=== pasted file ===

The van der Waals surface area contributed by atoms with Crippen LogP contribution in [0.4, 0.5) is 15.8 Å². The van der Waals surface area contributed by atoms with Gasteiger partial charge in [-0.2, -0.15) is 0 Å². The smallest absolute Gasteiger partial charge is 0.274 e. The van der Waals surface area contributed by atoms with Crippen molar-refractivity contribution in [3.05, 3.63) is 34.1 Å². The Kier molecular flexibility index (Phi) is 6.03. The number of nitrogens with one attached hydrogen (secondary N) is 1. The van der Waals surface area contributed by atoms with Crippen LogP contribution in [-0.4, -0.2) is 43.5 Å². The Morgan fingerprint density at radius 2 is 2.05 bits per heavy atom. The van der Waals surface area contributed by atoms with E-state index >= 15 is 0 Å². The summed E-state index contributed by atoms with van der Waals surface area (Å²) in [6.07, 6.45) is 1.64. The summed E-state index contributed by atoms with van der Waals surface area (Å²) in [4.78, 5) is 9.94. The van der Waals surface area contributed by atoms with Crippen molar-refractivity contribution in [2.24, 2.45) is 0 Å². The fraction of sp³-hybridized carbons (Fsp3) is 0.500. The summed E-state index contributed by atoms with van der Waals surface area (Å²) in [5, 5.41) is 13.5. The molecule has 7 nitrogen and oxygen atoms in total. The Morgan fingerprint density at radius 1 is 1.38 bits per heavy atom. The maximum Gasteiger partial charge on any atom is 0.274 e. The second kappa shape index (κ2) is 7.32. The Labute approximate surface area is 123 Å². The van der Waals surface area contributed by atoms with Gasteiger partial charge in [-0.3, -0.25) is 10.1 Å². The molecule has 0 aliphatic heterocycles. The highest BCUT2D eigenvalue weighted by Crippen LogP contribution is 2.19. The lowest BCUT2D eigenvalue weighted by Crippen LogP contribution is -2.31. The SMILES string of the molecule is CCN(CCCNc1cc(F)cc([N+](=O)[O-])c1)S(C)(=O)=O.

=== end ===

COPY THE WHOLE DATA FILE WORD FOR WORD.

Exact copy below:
The van der Waals surface area contributed by atoms with Crippen LogP contribution in [0.4, 0.5) is 15.8 Å². The van der Waals surface area contributed by atoms with Gasteiger partial charge in [-0.2, -0.15) is 0 Å². The smallest absolute Gasteiger partial charge is 0.274 e. The van der Waals surface area contributed by atoms with Crippen molar-refractivity contribution in [3.05, 3.63) is 34.1 Å². The Kier molecular flexibility index (Phi) is 6.03. The number of nitrogens with one attached hydrogen (secondary N) is 1. The van der Waals surface area contributed by atoms with Crippen LogP contribution in [-0.4, -0.2) is 43.5 Å². The Morgan fingerprint density at radius 2 is 2.05 bits per heavy atom. The van der Waals surface area contributed by atoms with E-state index >= 15 is 0 Å². The summed E-state index contributed by atoms with van der Waals surface area (Å²) in [6.07, 6.45) is 1.64. The summed E-state index contributed by atoms with van der Waals surface area (Å²) in [4.78, 5) is 9.94. The van der Waals surface area contributed by atoms with Crippen molar-refractivity contribution in [2.24, 2.45) is 0 Å². The fraction of sp³-hybridized carbons (Fsp3) is 0.500. The summed E-state index contributed by atoms with van der Waals surface area (Å²) in [5, 5.41) is 13.5. The molecule has 7 nitrogen and oxygen atoms in total. The Morgan fingerprint density at radius 1 is 1.38 bits per heavy atom. The maximum Gasteiger partial charge on any atom is 0.274 e. The second kappa shape index (κ2) is 7.32. The Labute approximate surface area is 123 Å². The van der Waals surface area contributed by atoms with Gasteiger partial charge in [-0.3, -0.25) is 10.1 Å². The molecule has 0 aliphatic heterocycles. The highest BCUT2D eigenvalue weighted by Crippen LogP contribution is 2.19. The lowest BCUT2D eigenvalue weighted by Crippen LogP contribution is -2.31. The SMILES string of the molecule is CCN(CCCNc1cc(F)cc([N+](=O)[O-])c1)S(C)(=O)=O.